The second, really deadly phase came - and here I can date it precisely - in the year 1940. In 1940, the government of France decided to surrender and, in effect, changed sides in the war. The greater part of the colonial empire was beyond the reach of the Axis, and the governors therefore had a free choice: Vichy or de Gaulle.

The overwhelming majority chose Vichy, including the governor - high commissioner, he was called - of the French-mandated territory of Syria-Lebanon. So, Syria-Lebanon was wide open to the Nazis, and they moved in on a large scale - not with troops, because that would have been too noticeable, but with propaganda of every kind.

It was then that the roots of Ba'athism were laid and the first organizations were formed, which ultimately developed into the Ba'ath Party. It was then that the Nazi style of ideology and government became known, eagerly embraced simply because it was anti-Western rather than because of inherent attraction.

From Syria, they succeeded in spreading it to Iraq, where they even set up a Nazi-style government for a while, headed by Rashid Ali. It was possible to deal with that, and they were driven out of the Middle East.

But after the war, the Western allies also left and the Soviets moved in, taking the place of the Nazis as a champion against the West. To switch from the Nazi to the communist model required only minor adjustments.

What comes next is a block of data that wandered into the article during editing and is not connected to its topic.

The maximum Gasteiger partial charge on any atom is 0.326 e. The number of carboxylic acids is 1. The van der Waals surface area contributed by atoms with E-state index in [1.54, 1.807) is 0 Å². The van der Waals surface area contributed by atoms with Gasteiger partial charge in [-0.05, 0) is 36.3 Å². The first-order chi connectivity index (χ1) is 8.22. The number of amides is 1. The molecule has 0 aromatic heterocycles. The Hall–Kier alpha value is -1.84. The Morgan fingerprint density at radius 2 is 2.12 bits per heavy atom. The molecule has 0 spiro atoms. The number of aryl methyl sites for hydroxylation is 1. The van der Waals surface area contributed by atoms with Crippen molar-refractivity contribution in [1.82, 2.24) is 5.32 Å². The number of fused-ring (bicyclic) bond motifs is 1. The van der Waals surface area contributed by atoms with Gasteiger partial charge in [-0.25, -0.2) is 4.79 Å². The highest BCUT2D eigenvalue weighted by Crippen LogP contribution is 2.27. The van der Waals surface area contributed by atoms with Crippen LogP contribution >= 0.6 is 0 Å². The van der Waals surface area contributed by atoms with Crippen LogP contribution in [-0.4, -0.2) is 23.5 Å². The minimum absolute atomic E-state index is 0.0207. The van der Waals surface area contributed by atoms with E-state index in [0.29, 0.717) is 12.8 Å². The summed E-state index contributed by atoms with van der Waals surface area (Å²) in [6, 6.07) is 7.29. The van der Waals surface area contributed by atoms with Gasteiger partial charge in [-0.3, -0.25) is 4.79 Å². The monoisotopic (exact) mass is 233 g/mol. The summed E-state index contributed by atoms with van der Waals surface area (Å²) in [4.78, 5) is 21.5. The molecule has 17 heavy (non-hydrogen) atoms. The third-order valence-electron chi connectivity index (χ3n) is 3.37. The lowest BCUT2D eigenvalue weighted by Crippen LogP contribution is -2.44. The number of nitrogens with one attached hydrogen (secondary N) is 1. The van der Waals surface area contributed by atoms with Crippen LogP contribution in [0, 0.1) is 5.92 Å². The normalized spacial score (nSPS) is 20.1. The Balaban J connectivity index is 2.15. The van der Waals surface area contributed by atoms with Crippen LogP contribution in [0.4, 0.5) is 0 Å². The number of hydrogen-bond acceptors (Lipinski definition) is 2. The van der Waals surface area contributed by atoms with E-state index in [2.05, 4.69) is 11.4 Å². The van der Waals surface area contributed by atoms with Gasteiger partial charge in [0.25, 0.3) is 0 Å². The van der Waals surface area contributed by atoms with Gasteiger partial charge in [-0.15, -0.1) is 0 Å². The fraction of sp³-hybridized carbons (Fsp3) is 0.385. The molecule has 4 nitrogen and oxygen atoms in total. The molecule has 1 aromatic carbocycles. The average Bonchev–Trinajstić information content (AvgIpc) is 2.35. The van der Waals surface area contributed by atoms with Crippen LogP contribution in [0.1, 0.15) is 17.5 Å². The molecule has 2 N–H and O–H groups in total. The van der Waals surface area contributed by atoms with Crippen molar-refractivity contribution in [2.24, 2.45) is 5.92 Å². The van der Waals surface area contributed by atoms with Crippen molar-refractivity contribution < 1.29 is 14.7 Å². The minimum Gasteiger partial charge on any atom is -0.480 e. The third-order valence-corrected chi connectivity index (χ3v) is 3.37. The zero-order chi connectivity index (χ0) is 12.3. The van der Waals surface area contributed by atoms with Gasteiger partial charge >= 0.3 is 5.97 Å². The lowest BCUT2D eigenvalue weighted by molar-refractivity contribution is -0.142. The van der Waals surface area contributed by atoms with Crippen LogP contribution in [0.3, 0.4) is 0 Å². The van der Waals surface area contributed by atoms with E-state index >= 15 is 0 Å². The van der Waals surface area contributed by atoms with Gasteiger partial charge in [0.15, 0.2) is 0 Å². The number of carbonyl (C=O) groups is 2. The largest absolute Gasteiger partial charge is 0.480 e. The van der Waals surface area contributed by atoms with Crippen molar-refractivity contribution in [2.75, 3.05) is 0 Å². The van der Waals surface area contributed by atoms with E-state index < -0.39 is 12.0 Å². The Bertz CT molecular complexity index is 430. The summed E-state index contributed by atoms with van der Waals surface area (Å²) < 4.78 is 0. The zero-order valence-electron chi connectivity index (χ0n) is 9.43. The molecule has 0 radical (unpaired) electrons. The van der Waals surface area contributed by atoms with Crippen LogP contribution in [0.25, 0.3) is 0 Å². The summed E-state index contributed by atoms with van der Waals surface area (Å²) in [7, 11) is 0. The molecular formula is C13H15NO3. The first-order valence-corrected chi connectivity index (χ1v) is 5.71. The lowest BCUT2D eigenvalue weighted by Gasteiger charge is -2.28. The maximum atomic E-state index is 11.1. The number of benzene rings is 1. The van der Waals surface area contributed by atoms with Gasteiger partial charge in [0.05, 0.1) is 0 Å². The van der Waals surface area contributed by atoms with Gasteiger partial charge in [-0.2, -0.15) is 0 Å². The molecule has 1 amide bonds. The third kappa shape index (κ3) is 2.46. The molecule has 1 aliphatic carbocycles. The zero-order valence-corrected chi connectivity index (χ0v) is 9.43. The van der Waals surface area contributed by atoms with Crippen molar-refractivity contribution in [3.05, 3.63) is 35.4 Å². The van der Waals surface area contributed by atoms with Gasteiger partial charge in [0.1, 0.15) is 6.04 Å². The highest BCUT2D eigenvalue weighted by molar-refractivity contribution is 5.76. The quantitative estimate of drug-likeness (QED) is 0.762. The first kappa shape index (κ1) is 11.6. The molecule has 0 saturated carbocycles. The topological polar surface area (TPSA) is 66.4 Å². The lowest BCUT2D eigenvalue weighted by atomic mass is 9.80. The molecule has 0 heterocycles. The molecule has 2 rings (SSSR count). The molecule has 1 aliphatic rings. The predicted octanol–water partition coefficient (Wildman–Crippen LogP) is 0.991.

This is not the part of the historic Arab or Islamic tradition, and, for that reason, I think that the prospect not of our creating democratic institutions but allowing them to develop their own democratic institutions is definitely a possibility.

On fighting the war on terror:

I am familiar with this slogan. I feel that while we are indeed engaged in a war against terror, it is inadequate and even misleading. If Churchill had informed the country in 1940, "We are engaged in a war against bomber aircraft and submarines," that would have been an accurate statement but not a very helpful one. To say we are engaged in a war against terror is of the same order.

Terror is a tactic. It's a method of waging war. It is not a cause, it is not an adversary, it is not anything that one can identify as an opponent, and I think we need to be more specific in fighting a war. It's useful to know who the enemy is.

On Wahhabism: (State religion of Saudi Arabia)

Wahhabism is about as central to Islam as, shall we say, the Ku Klux Klan to Christianity. It originated in Najd, what is now part of Saudi Arabia, in the 18th century. It was a reaction to the general perception of that time that things were going wrong.

There have always been two reactions in the Muslim world to an awareness of things going wrong. One is, we are falling behind the modern world; the answer therefore is to modernize, to catch up with the modern world.

The other is, as we see now, what has gone wrong is that we have tried to ape the modern, i.e., infidel world and the right answer is to return to the true and authentic traditions of Islam. That was the Wahhabi line, and Wahhabism is a peculiarly violent and fanatical version of this.